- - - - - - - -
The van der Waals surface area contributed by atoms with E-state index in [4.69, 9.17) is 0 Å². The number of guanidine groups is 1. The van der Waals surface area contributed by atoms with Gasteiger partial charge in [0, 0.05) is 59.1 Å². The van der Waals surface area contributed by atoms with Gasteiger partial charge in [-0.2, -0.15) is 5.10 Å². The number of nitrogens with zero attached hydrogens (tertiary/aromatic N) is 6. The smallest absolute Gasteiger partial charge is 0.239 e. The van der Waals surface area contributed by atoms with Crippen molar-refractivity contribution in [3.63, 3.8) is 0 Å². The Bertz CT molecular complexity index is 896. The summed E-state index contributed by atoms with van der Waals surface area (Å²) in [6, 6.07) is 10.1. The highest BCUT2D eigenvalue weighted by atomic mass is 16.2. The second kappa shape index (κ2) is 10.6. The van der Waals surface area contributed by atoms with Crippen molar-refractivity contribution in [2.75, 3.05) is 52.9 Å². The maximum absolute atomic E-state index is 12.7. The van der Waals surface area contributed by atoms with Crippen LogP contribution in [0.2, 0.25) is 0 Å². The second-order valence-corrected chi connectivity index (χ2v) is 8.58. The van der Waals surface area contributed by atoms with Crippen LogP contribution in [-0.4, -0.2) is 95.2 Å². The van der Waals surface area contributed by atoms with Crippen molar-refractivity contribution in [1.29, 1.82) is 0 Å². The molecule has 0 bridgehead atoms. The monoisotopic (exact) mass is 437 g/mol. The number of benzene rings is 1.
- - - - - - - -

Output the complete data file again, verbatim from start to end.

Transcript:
The van der Waals surface area contributed by atoms with E-state index in [4.69, 9.17) is 0 Å². The number of guanidine groups is 1. The van der Waals surface area contributed by atoms with Gasteiger partial charge in [0, 0.05) is 59.1 Å². The van der Waals surface area contributed by atoms with Gasteiger partial charge in [-0.2, -0.15) is 5.10 Å². The number of nitrogens with zero attached hydrogens (tertiary/aromatic N) is 6. The smallest absolute Gasteiger partial charge is 0.239 e. The van der Waals surface area contributed by atoms with Crippen molar-refractivity contribution in [3.63, 3.8) is 0 Å². The Bertz CT molecular complexity index is 896. The summed E-state index contributed by atoms with van der Waals surface area (Å²) in [6, 6.07) is 10.1. The highest BCUT2D eigenvalue weighted by atomic mass is 16.2. The second kappa shape index (κ2) is 10.6. The van der Waals surface area contributed by atoms with Crippen molar-refractivity contribution in [2.75, 3.05) is 52.9 Å². The maximum absolute atomic E-state index is 12.7. The van der Waals surface area contributed by atoms with Crippen LogP contribution in [0.2, 0.25) is 0 Å². The second-order valence-corrected chi connectivity index (χ2v) is 8.58. The van der Waals surface area contributed by atoms with Crippen LogP contribution in [-0.4, -0.2) is 95.2 Å². The van der Waals surface area contributed by atoms with Crippen molar-refractivity contribution in [1.29, 1.82) is 0 Å². The molecule has 0 bridgehead atoms. The monoisotopic (exact) mass is 437 g/mol. The number of benzene rings is 1.